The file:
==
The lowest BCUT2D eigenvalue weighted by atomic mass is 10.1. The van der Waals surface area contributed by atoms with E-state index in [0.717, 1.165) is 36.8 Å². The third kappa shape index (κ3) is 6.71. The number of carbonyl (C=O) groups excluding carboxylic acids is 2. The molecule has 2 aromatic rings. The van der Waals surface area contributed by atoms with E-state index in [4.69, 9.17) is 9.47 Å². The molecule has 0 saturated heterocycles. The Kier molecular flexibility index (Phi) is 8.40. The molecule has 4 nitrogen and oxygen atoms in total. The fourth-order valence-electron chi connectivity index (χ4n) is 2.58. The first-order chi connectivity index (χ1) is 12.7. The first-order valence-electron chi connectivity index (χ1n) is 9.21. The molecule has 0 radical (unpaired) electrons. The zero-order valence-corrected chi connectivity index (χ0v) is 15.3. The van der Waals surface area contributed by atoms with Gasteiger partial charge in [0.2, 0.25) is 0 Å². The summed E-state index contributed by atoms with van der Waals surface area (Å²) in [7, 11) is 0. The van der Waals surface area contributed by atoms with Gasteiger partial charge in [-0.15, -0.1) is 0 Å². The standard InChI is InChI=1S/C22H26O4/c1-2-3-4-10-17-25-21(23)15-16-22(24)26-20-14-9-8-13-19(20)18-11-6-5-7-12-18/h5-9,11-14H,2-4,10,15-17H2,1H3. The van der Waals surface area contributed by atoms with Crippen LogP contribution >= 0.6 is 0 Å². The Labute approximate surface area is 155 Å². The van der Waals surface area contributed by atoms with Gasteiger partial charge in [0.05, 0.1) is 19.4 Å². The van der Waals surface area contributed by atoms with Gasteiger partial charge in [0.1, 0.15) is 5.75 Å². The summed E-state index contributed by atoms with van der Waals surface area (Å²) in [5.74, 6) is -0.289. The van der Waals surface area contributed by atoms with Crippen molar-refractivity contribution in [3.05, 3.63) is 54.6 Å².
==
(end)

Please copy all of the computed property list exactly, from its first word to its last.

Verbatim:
The lowest BCUT2D eigenvalue weighted by atomic mass is 10.1. The van der Waals surface area contributed by atoms with E-state index in [0.717, 1.165) is 36.8 Å². The third kappa shape index (κ3) is 6.71. The number of carbonyl (C=O) groups excluding carboxylic acids is 2. The molecule has 2 aromatic rings. The van der Waals surface area contributed by atoms with E-state index in [4.69, 9.17) is 9.47 Å². The molecule has 0 saturated heterocycles. The Kier molecular flexibility index (Phi) is 8.40. The molecule has 4 nitrogen and oxygen atoms in total. The fourth-order valence-electron chi connectivity index (χ4n) is 2.58. The first-order chi connectivity index (χ1) is 12.7. The first-order valence-electron chi connectivity index (χ1n) is 9.21. The molecule has 0 radical (unpaired) electrons. The zero-order valence-corrected chi connectivity index (χ0v) is 15.3. The van der Waals surface area contributed by atoms with Gasteiger partial charge in [0.2, 0.25) is 0 Å². The summed E-state index contributed by atoms with van der Waals surface area (Å²) in [7, 11) is 0. The van der Waals surface area contributed by atoms with Gasteiger partial charge in [-0.15, -0.1) is 0 Å². The standard InChI is InChI=1S/C22H26O4/c1-2-3-4-10-17-25-21(23)15-16-22(24)26-20-14-9-8-13-19(20)18-11-6-5-7-12-18/h5-9,11-14H,2-4,10,15-17H2,1H3. The van der Waals surface area contributed by atoms with Crippen LogP contribution >= 0.6 is 0 Å². The Labute approximate surface area is 155 Å². The van der Waals surface area contributed by atoms with Gasteiger partial charge in [0.05, 0.1) is 19.4 Å². The van der Waals surface area contributed by atoms with Gasteiger partial charge in [0.1, 0.15) is 5.75 Å². The summed E-state index contributed by atoms with van der Waals surface area (Å²) in [5.74, 6) is -0.289. The van der Waals surface area contributed by atoms with Crippen molar-refractivity contribution in [3.05, 3.63) is 54.6 Å².